The Red Heart of Jade
If you’re looking for an easy read, a book you can speed through on cruise-control, something you can put down or pick up at will, you should probably skip Marjorie M. Liu’s The Red Heart of Jade. If, however, you’re looking for an engagement, something to really sink your teeth into, then this is the paranormal for you.
Red Heart is Liu’s third novel in her series about an investigative agency (Dirk & Steele) peopled by paranormals. The characters in Liu are more X-men than Bram Stoker, and work behind the scenes fighting evil and fear.
There’s something solid and strong about the world Liu has created, an authenticity. First, her world is our world, and it’s a world that I find very easy to buy into. It may be innate laziness on my part; after all, a world that exists is much easier to conjure than one that is speculative. However, I think it has more to do with the creative space Liu has given herself. We already know all the rules. Her explanations are limited only to the secret world, which allows much more space for intricate plots and detailed characters. The result? A much deeper, richer paranormal.
Red Heart is the story of Dean, a clairvoyant. He is sent to Taipei to investigate some unusual and unusually gruesome murders. However, while he is conducting his search, someone is searching for him, someone who knows his secret, his friends, and his past. It’s hard to tell if it’s coincidence or design when Dean runs into Miri, the unforgettable girl from his adolescence, but either way it’s obvious that the two of them are involved in something much more primal, something much bigger than a re-building of their relationship.
Liu assumes a lot about her readers. You are thrown in the middle of the action, and there is no relief, no pause. You’re expected to keep up. This strategy makes for a very exciting, very compelling read, but I felt a little swept along. At the end of the book, I remember clearly the relationship between Dean and Miri, but little about the plot line. In fact, I would struggle to tell you the exact nature of the denouement. Now, this may just be me. I’ve already admitted to my innate laziness. But I did find that the book’s lightning quick pace meant a more shallow understanding of the basic premise – especially as said premise involves an ancient evil, an even older curse, and reincarnation.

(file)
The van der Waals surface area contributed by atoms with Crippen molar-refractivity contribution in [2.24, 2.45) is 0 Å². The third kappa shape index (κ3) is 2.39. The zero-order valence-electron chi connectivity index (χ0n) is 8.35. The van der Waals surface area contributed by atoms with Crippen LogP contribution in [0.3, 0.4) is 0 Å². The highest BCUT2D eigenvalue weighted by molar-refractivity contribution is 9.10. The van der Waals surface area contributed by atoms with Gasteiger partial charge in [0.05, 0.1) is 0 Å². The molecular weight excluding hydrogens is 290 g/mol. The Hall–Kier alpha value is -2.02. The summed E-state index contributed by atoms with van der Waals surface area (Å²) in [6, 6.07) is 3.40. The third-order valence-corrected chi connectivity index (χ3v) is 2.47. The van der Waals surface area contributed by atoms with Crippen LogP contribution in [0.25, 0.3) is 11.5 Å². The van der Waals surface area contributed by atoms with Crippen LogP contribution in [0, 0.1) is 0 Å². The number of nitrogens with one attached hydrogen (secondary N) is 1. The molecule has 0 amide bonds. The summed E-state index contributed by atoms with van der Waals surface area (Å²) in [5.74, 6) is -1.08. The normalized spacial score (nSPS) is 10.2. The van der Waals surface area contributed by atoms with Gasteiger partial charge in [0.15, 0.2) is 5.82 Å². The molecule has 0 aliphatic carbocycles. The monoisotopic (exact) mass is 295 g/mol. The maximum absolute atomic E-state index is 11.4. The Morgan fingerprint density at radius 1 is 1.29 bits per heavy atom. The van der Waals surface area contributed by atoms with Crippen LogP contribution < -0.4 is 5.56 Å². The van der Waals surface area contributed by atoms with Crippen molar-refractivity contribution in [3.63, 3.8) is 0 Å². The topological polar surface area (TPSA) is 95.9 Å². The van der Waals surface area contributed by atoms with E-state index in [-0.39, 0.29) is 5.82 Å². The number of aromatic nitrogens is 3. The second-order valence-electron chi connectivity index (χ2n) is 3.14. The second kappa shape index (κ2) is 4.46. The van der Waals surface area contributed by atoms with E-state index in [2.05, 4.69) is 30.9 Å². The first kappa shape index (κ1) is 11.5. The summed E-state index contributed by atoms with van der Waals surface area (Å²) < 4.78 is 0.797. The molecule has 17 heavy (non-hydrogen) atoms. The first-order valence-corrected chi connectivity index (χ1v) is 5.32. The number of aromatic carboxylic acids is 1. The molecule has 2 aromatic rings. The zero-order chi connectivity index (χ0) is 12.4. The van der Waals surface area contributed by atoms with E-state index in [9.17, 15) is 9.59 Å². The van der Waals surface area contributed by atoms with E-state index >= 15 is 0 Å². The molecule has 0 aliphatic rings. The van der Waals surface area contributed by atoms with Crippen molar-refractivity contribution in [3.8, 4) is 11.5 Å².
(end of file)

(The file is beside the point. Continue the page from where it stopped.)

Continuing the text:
The intra-personal aspects of the story, on the other hand, are unforgettable. There is, of course, the beautiful reawakening of the feelings Miri and Dean have for each other. But there is also the relationship between Dean and his friends, Dean and his employer, and both Dean and Miri and their memories. The latter is especially surprising in its poignancy, and does more for character revelation than paragraphs of description ever could. Seeing the two protagonists through each other’s eyes, as well as their own, the reader is provided with an almost immediate past, present, and future, which adds a pleasing three-dimensionality.
Throughout the course of the novel, Miri is a reflection of the reader. She, too, is forced to hit the ground running, and absorb and accept the strange around her at an almost dizzying pace. Miri’s relationship with Dean is an unusual one. She undergoes a conversion throughout the story, and without giving spoilers I can only say that it felt forced because it seemed to tie things up in too neat a bow for me.
I know I focused a lot on the problems in this novel, yet they are minor and, for the most part, personal. But Liu’s writing is smooth and easy, her descriptions evocative. The romance and plot are dark, but there is undeniable humor and humanity. The relationships are among the most convincing I’ve ever read. You’ll never regret picking up a Liu.